40-50% of us rely way too much on our ‘self-driving’ vehicles from Tesla and Cadillac

When Tesla sells a Full Self Driving package for $15,000 US, people seem to trust the name and use it pretty much as such, according to a new study, even if they only have the less capable Autopilot system. Even more surprising, Cadillac owners feel even more confident in their car’s Super Cruise feature.

According to a report released today by the Insurance Institute for Highway Safety, 53% of Cadillac Super Cruise drivers, 42% of Tesla Autopilot users and 12% of Nissan ProPilot users treat their car’s driver-assistance technologies well as fully capable. self-driving systems. But many of those same drivers have been locked out of advanced self-driving systems due to lack of attention: 40% of Autopilot and Super Cruise drivers reported that their systems shut down automatically at some point, after their car decided it wasn’t paying enough attention. spend.

That is even though they often have to take matters into their own hands if the software fails.

“Many of these drivers said they had experiences where they had to suddenly take over the driving because the automation did something unexpected, sometimes while doing something they weren’t supposed to,” IIHS researcher Alexandra Mueller and lead author of the report said in a statement. .

I’ve never been locked out of Autopilot by my Tesla Model Y, but I’ve had situations where I had to turn off Autopilot and take control. Construction zones with unclear signage and lane markings are a common culprit.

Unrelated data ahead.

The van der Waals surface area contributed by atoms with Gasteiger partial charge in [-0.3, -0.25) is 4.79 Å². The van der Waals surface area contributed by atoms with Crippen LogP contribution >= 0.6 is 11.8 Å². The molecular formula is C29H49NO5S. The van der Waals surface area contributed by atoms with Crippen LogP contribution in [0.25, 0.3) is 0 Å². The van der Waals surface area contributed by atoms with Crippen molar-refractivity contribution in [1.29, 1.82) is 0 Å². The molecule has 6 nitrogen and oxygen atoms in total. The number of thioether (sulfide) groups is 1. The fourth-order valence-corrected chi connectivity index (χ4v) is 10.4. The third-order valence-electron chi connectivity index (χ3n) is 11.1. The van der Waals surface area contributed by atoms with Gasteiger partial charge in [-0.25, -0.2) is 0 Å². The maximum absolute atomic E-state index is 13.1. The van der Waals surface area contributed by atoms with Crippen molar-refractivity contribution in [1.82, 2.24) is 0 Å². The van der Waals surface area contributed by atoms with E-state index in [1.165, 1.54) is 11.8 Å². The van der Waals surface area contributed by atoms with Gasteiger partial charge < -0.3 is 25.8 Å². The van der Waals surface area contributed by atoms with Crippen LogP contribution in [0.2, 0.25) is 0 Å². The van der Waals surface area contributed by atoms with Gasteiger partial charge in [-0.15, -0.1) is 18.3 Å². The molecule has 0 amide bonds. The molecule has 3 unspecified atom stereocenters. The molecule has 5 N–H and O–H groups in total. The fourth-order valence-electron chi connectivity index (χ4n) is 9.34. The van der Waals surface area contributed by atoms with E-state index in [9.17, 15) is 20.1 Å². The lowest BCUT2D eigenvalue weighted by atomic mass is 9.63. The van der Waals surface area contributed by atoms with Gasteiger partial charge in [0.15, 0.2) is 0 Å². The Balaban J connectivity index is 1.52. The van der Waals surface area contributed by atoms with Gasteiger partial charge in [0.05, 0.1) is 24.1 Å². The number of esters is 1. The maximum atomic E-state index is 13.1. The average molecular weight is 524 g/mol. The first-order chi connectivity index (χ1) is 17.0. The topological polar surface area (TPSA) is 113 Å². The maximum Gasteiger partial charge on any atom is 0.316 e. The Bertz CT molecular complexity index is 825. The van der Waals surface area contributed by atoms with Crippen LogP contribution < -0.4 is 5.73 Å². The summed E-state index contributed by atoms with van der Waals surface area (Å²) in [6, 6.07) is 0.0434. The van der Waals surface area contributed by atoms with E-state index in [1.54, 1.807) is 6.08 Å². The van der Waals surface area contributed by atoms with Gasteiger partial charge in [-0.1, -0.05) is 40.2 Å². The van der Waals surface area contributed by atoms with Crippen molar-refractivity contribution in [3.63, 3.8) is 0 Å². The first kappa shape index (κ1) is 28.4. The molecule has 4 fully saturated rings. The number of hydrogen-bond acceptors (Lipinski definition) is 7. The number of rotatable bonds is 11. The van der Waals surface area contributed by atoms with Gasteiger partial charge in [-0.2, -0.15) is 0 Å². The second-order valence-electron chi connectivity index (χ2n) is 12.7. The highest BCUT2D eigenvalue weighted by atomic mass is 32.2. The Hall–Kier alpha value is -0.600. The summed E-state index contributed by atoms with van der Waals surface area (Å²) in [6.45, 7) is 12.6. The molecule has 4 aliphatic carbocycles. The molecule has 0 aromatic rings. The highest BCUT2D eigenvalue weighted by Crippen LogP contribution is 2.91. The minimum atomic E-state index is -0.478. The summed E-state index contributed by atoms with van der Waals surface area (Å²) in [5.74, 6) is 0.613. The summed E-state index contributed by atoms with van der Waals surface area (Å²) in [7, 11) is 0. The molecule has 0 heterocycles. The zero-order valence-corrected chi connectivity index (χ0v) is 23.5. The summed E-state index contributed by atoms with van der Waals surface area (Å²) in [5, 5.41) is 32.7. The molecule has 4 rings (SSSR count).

One of the core issues, according to the research, is people doing non-automotive activities that require attention.

Especially Tesla and Cadillac drivers.

“Super Cruise and Autopilot users are more likely than ProPilot users to do things that require taking their hands off the wheel or their eyes off the road,” the IIHS said today. “They are also more likely than ProPilot users to say they can do non-driving activities better and more often while using their partial automation systems.”

An example: eating while driving.

While snacking on an apple with one hand while driving is one thing, eating a Double Cheese from Wendy’s is another. That sometimes requires two hands, meaning zero hands on the wheel. And while old car-eaters can operate their steering wheel with a knee, it’s obviously not that safe. However, with Autopilot, Super Cruise or ProPilot, your car automatically stays in your lane and maintains the following distance of the vehicle in front. The technology may be safer than the knee, but it’s not foolproof.

“Track tests and real crashes have provided ample evidence that today’s partial automation systems struggle to recognize and respond to common driving situations and road features,” the IIHS says.

That’s true.

In my personal experience, a greater danger than doing things that take some of your attention off the road is the complacency that comes from relying on a partially self-driving vehicle to do the right thing.

In a small previous study on Volvo’s self-driving technology, Pilot Assist, the IIHS found that complacency to be significant.

“Drivers were more than twice as likely to show signs of disconnection after a month of using Pilot Assist compared to the beginning of the study,” IIHS Senior Research Scientist Ian Reagan said at the time. “Compared to manual driving, they were more than 12 times more likely to take both hands off the wheel after getting used to how lane centering worked.”

The result: we need better ways to get drivers to actually pay attention. Or, of course, really full self-propelled capability.

That seems to be a long way off, however.


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